In a word: frustrating.
Over the last
four twenty years of doing Ask Leo!, I’ve learned a lot about computers and technology myself. The old adage about learning something by teaching it is very, very true.
But I’ve also learned a thing or two about you, the people trying to use computers.
These are things I wish more people would realize and understand — everyone from the executives at my former employer to some of the people who comment on my answers.
The “average computer user” is not who you think they are.
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The average user
Over 20 years, I’ve learned the average computer user just wants their technology to work. They don’t want to understand the technical details. Many users are just not as tech-savvy as the industry assumes. Despite improvements, the average user’s needs for simplicity and ease of use remains unmet.
Those of us in the industry are often afflicted with a kind of myopia or tunnel vision. We may see things the way we want them to be, or use some preconceived notion of the way we think they are, rather than looking at how things really are.
Such as the people who use our products.
I must admit to being guilty myself. My perception of the average computer user has changed dramatically over the last
four twenty years.
Just make it work
The biggest, single revelation?
Most people don’t want to know how things work or why things work; they just want them to work. Simple as that. The average user isn’t interested in their computer. It’s not a toy, it’s a tool.
This makes education an interesting challenge. Much of what I’d like people to learn is why something behaves the way it does so that the “why” can be generalized to other situations.
Tech savvy? Not so much
Second revelation: in light of revelation #1, people are not nearly as technically savvy as we might believe or want them to be.
I’m not trying to be judgmental here; this is an observation built over my years of experience. People who search for assistance online are frequently those least able to comprehend and execute the majority of answers that they find.
My first questions on Ask Leo! were primarily from friends, and hence a little more technical than others. It didn’t take long, though, for my sense of what needed to be answered to shift to the more fundamental. I now try to answer a variety of types of questions, but my work is driven primarily by questions that are submitted to the site.
I try to make my answers and recommendations accessible to that average user. It’s not always easy, since the products we’re dealing with aren’t always designed with that average user in mind.
I frequently hear that I’m too technical — and that I’m not technical enough.1 It’s not an easy line to walk.
Average user fail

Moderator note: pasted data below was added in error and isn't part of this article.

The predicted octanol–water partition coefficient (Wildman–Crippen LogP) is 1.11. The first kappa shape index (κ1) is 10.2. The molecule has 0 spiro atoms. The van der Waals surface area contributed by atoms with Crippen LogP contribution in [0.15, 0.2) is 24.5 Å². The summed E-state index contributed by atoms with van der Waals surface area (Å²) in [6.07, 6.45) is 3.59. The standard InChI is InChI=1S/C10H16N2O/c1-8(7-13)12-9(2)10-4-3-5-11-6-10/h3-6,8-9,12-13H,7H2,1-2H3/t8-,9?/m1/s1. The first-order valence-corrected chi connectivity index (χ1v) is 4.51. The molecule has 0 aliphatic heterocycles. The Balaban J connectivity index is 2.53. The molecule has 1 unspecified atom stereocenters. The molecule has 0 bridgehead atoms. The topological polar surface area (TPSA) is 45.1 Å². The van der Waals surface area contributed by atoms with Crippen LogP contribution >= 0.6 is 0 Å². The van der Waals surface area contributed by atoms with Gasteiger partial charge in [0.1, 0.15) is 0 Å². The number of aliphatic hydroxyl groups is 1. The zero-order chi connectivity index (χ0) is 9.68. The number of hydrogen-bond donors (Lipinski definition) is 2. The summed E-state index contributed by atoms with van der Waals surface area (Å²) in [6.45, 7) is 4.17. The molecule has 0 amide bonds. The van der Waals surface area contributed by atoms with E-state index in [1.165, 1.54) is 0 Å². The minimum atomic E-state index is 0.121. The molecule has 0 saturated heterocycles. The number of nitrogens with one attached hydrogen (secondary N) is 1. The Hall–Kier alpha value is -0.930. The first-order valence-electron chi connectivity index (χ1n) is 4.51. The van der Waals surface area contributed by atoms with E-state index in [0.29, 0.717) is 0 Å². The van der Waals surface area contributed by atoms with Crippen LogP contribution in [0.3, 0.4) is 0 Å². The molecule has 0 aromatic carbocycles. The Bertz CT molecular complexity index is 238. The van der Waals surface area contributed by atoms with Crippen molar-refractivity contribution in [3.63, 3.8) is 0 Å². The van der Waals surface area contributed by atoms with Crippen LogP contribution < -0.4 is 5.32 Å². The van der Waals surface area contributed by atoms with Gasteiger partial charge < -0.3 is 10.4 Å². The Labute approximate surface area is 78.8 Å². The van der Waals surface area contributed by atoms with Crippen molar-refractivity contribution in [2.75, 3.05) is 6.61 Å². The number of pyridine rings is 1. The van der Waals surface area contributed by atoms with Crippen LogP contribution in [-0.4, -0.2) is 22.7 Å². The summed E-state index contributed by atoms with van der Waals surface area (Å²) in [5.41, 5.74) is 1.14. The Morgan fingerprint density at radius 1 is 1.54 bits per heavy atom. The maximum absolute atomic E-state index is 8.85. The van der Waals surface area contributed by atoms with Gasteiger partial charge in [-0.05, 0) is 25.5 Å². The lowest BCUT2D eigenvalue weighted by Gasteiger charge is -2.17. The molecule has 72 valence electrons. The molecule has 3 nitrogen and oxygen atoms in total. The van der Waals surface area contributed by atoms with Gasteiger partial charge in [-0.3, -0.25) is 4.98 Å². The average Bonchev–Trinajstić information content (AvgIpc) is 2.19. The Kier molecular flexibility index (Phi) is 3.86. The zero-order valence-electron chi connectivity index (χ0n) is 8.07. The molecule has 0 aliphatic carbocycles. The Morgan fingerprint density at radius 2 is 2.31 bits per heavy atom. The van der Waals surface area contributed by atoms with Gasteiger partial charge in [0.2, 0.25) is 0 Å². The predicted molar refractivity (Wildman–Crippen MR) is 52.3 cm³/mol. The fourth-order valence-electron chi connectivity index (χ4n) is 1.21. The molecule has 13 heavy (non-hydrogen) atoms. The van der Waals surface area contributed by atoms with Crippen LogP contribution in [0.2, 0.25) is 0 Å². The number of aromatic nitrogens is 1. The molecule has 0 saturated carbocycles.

If a Windows product requires the average user to fire up the registry editor to resolve an issue, that product has failed to meet the needs of the average user. While it’s improved over time, many programs, including Windows itself, fall into this category.
If hand-editing settings in a text file is required to configure an application or make a change, then that application has similarly failed to meet the needs of the average user. Most Linux distributions fall into this category, though some are getting better.
I frequently get comments on articles that boil down to “I don’t see the problem. My mother / grandfather / toddler can do this without any issues whatsoever.” If that’s the case, then your mother, grandfather, or toddler is decidedly not an average computer user. I’m happy for them, since they clearly have a leg up on things and that will serve them well, but to generalize their experience to the rest of the populace is, I’m finding, a very big mistake.
They are the exceptions, not the rule.
Making software usable
I don’t want to make light of all this; I know it’s hard — damned hard, in fact — to make software accessible to the masses. But that’s exactly what we expect of today’s vendors.
In fact, it’s exactly what they claim they do.
Except that over and over again, they don’t.
The average computer user is justified in their position. Things should just work. Things shouldn’t be as hard as they often are, and explanations shouldn’t assume a level of knowledge or interest that isn’t there.
A 20-year update
As the strike-outs above indicate, I originally wrote this little rant four years into doing Ask Leo!
It’s now 20 years in.
Ultimately, not a lot has changed. A few things have improved, and the target(s) of our frustrations may have changed, but the fundamental concept remains.
Too many software vendors and online services don’t truly understand the average computer user. And many of those users continue to suffer because of it.
We should do better.
To all of “us” in the industry: consider whether you have a clear picture of what I keep calling the average computer user. I’ll bet you don’t, and some of your customers are suffering because of it.
To those average computer users, all I can say is hang in there. Despite frequent evidence to the contrary, the industry is trying. In the meantime, and in a more practical vein, the more you can bring yourself to learn perhaps a little more than you want to, the better off you’ll be.
But that need is our mistake, not yours.
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Footnotes & References
1: Occasionally on the exact same article or video.